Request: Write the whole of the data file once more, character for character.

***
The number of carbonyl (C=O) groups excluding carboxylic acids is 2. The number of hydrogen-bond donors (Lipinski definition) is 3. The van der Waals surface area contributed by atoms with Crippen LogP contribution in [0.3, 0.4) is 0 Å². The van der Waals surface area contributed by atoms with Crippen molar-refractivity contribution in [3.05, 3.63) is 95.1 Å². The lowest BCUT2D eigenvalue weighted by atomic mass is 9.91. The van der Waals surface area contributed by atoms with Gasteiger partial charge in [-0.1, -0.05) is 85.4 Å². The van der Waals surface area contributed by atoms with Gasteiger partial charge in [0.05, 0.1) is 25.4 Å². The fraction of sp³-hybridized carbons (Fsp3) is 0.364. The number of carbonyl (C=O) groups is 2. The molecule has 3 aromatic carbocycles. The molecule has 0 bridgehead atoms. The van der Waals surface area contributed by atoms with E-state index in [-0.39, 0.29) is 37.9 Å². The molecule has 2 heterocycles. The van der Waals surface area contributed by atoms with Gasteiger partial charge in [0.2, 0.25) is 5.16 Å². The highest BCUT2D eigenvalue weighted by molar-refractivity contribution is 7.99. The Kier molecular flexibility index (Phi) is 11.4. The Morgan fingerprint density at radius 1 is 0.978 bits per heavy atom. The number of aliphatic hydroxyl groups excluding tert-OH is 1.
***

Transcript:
The number of carbonyl (C=O) groups excluding carboxylic acids is 2. The number of hydrogen-bond donors (Lipinski definition) is 3. The van der Waals surface area contributed by atoms with Crippen LogP contribution in [0.3, 0.4) is 0 Å². The van der Waals surface area contributed by atoms with Crippen molar-refractivity contribution in [3.05, 3.63) is 95.1 Å². The lowest BCUT2D eigenvalue weighted by atomic mass is 9.91. The van der Waals surface area contributed by atoms with Gasteiger partial charge in [-0.1, -0.05) is 85.4 Å². The van der Waals surface area contributed by atoms with Gasteiger partial charge in [0.05, 0.1) is 25.4 Å². The fraction of sp³-hybridized carbons (Fsp3) is 0.364. The number of carbonyl (C=O) groups is 2. The molecule has 3 aromatic carbocycles. The molecule has 0 bridgehead atoms. The van der Waals surface area contributed by atoms with E-state index in [-0.39, 0.29) is 37.9 Å². The molecule has 2 heterocycles. The van der Waals surface area contributed by atoms with Gasteiger partial charge in [0.2, 0.25) is 5.16 Å². The highest BCUT2D eigenvalue weighted by molar-refractivity contribution is 7.99. The Kier molecular flexibility index (Phi) is 11.4. The Morgan fingerprint density at radius 1 is 0.978 bits per heavy atom. The number of aliphatic hydroxyl groups excluding tert-OH is 1.